The Brexit process has been marred by uncertainty and it still remains unclear what our future relationship with the EU, our biggest trading partner, will be. So what should business owners consider through the transition?
The current transition period is due to end on 31st December, 2020. However, Michael Gove, the Chancellor of the Duchy of Lancaster, revealed in the House of Commons last week that just 24 % of businesses believe they are fully ready for the end of the Brexit transition period. Nearly double – 43% – think the transition period will be extended. The Government however has informed the European Commission that the UK will neither accept or seek an extension to this.
Whether a deal is agreed or we exit on World Trade Organisation terms, it’s clear there will be consequences when it comes to VAT, border control and Customs duty, which, in most cases, will be immediate. This will impact all businesses that trade with the EU.
With only a few months left until the transition ends, businesses need to plan and prepare for all outcomes. While the devil will be in the detail when it comes to the changes, these are some areas that need to be considered.
Supplies of Goods and services and value added tax (VAT)
The movement of goods between Great Britain (GB) (not the UK) and the EU is set to change substantially from January 1, 2021. I use GB because if the Northern Ireland Protocol is executed it will mean Northern Ireland will be treated differently to the rest of the UK. Therefore, it is vital that business owners that trade with Northern Ireland are aware of the consequences post-Brexit.
Exports and imports will replace EU dispatches and acquisitions. Zero-rating for the export of goods will still exist if the relevant conditions are met. As things stand, any goods that are imported are liable for import VAT and potentially Customs duty.
Postponed VAT Accounting for Imports to be introduced
To help lessen this impact, HMRC is going to scrap the current physical charging of import VAT and instead, import VAT will be accounted for by adjustments on VAT returns under a new process called postponed VAT accounting (PVA).
PVA is an automatic process that can help minimise cash outflow for business owners. It will apply to all imports, both from the EU and countries outside the EU. Although there may be different regulations and a process for goods arriving into the UK where the value doesn’t exceed £135.
Status-quo for VAT on services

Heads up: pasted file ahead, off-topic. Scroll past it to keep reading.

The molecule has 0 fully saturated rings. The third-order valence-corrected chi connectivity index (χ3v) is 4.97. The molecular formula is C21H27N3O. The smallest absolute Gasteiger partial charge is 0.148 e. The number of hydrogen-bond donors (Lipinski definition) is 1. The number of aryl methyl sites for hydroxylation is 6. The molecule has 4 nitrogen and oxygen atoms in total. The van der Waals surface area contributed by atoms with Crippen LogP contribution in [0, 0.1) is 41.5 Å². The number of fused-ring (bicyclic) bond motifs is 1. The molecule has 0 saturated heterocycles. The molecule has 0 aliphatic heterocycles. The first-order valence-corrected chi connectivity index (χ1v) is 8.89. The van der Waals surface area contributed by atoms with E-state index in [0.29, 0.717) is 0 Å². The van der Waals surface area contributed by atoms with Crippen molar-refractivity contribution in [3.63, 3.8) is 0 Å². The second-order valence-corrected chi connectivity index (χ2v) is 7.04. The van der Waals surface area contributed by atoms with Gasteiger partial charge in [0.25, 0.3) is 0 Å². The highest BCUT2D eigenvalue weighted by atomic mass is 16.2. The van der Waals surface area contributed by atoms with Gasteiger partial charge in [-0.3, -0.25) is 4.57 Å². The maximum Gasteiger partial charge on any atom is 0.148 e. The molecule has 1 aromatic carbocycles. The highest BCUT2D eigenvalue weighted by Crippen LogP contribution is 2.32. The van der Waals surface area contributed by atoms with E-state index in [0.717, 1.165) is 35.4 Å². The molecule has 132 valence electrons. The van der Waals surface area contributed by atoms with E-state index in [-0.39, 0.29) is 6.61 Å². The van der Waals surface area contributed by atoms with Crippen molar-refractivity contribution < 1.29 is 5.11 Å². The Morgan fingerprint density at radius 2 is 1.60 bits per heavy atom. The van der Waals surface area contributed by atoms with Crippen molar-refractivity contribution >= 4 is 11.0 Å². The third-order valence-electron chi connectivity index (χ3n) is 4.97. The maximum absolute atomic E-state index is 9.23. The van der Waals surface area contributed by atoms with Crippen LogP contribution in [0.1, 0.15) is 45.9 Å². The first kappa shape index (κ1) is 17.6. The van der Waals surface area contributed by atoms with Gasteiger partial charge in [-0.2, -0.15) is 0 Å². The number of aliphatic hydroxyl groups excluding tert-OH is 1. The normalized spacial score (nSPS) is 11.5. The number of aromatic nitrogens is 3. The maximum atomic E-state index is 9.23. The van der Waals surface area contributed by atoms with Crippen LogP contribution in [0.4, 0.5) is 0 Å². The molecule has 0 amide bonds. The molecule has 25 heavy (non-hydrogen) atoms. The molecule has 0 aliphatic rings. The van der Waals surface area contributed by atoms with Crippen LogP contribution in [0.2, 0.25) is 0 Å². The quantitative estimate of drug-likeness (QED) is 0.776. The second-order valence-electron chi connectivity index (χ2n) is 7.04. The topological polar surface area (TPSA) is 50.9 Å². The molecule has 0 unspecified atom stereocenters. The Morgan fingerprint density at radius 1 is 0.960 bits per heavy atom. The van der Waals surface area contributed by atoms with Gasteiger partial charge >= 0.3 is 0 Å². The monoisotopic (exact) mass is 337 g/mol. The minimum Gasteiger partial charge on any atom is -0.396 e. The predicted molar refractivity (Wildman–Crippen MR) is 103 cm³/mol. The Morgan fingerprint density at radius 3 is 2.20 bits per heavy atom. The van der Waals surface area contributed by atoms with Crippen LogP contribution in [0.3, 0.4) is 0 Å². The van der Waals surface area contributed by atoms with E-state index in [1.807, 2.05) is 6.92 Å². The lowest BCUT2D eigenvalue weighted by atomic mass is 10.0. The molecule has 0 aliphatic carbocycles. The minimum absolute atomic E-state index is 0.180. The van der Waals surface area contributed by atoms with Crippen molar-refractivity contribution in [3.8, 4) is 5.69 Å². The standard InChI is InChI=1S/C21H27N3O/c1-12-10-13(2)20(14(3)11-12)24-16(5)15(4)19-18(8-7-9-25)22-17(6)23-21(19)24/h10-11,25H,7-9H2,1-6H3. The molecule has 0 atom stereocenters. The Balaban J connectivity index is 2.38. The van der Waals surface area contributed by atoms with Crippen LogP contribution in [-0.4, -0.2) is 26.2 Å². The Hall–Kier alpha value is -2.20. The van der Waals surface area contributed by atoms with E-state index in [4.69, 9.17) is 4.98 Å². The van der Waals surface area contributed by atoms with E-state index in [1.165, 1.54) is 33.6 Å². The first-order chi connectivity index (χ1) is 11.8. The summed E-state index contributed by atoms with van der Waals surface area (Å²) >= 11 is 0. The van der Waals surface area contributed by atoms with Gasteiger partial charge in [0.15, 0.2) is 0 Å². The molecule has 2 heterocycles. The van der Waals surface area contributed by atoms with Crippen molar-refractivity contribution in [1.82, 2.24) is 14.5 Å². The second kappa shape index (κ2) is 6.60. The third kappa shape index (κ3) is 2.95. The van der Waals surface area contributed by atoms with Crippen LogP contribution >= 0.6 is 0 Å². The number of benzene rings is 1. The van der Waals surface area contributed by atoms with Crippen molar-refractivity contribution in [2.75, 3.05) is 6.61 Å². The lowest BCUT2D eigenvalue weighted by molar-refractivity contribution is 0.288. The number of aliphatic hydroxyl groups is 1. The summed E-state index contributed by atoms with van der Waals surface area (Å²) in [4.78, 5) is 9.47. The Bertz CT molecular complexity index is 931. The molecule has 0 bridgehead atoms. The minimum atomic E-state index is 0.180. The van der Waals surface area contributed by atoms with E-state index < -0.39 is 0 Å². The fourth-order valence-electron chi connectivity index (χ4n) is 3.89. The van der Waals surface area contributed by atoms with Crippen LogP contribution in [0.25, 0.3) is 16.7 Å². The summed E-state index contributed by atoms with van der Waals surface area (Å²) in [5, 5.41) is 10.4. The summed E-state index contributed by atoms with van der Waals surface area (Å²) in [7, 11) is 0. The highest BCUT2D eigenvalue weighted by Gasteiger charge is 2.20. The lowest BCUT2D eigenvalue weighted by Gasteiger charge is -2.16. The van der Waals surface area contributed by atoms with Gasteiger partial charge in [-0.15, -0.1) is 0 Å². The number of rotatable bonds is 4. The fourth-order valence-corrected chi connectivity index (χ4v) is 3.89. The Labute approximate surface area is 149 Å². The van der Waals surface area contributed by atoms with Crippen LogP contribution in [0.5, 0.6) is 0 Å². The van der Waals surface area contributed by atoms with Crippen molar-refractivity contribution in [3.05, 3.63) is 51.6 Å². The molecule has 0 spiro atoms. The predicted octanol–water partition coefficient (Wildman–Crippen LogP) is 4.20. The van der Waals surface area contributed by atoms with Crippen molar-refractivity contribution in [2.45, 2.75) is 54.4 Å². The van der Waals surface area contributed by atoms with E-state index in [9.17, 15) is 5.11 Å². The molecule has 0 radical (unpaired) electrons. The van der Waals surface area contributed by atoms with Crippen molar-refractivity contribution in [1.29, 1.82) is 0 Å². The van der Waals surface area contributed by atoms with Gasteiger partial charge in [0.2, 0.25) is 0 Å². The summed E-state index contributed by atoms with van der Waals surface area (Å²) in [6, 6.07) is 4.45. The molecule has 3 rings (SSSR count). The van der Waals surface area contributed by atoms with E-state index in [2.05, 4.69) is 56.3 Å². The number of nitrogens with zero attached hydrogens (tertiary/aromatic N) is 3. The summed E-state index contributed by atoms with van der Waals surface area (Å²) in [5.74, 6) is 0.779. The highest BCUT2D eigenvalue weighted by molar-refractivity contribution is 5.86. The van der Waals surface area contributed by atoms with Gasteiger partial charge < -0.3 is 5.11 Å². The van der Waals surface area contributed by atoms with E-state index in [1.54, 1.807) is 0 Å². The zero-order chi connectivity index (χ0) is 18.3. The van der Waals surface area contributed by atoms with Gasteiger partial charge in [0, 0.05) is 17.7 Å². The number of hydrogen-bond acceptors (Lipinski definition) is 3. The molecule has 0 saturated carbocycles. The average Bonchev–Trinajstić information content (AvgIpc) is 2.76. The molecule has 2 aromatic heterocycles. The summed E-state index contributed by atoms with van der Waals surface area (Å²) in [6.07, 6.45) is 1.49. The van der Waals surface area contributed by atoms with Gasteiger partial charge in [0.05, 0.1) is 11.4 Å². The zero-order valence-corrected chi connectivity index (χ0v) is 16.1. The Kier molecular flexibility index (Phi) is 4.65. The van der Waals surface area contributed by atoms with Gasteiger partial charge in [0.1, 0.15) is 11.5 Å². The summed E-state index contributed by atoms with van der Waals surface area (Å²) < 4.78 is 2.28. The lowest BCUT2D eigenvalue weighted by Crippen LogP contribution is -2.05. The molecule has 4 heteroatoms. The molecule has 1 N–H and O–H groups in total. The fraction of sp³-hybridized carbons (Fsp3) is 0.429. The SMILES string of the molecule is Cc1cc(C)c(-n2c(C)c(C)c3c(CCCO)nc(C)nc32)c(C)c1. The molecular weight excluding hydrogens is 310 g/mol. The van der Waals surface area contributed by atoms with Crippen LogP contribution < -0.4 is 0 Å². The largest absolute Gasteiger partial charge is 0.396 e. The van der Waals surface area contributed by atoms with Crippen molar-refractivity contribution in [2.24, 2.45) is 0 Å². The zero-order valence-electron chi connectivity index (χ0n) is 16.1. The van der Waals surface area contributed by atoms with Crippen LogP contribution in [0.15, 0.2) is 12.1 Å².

To avoid double or no taxation, the UK looks set to continue to apply VAT place-of-supply rules in line with the EU VAT Directives, with few changes to the VAT treatment of services envisaged.
What does all this mean for businesses? Well, as examples, business owners will need to think about the business’ liability to be registered for VAT within the EU or alternatively, if they can deregister within the EU. This will be especially important for businesses that provide electronically supplied services to consumers in the EU and also suppliers of goods in GB/UK to non-VAT registered customers in the EU.
New Border Controls
The UK Government confirmed in February that the Brexit transitional arrangements were no longer required and that full Customs controls will be implemented for goods coming into the UK from the EU from January, 1, 2021. However, mainly due to the impact of the Coronavirus crisis, the new requirements will now be introduced in three phases between January and July next year. The Government has also issued a new UK import and export guide to border controls.
During the first phase, businesses importing standard goods will have up to six months to complete Customs declarations. Once the declaration is submitted, any duty will then be due on the goods and the new UK global tariffs (UKGT) will apply. Of course, there will still be checks on controlled goods such as tobacco and alcohol.
From April, the second phase will commence. All imports of products of animal origin, whether that’s meat, honey, milk, egg products or pet food, will need pre-notification and health documentation. This also includes plants and plant products too.
The third phase will kick in from July and any business moving goods will need to make declarations at the point of importation. Customs duty will then be due at this time.
Goods moving between EU Member States are not currently subject to Customs duty and this will remain for UK-EU trade until December 31, 2020. It will only change from January 1, 2021. Businesses will need to plan for Customs duty compliance and also for any financial impact this additional cost will have.
All businesses will need to review their supply chain to ensure they comply with the VAT, border control and Customs duty consequences and requirements post January 1, 2021 and this should be done as soon as possible. Business owners need to prepare for both the administrative and financial impacts – on their businesses over the next few months.
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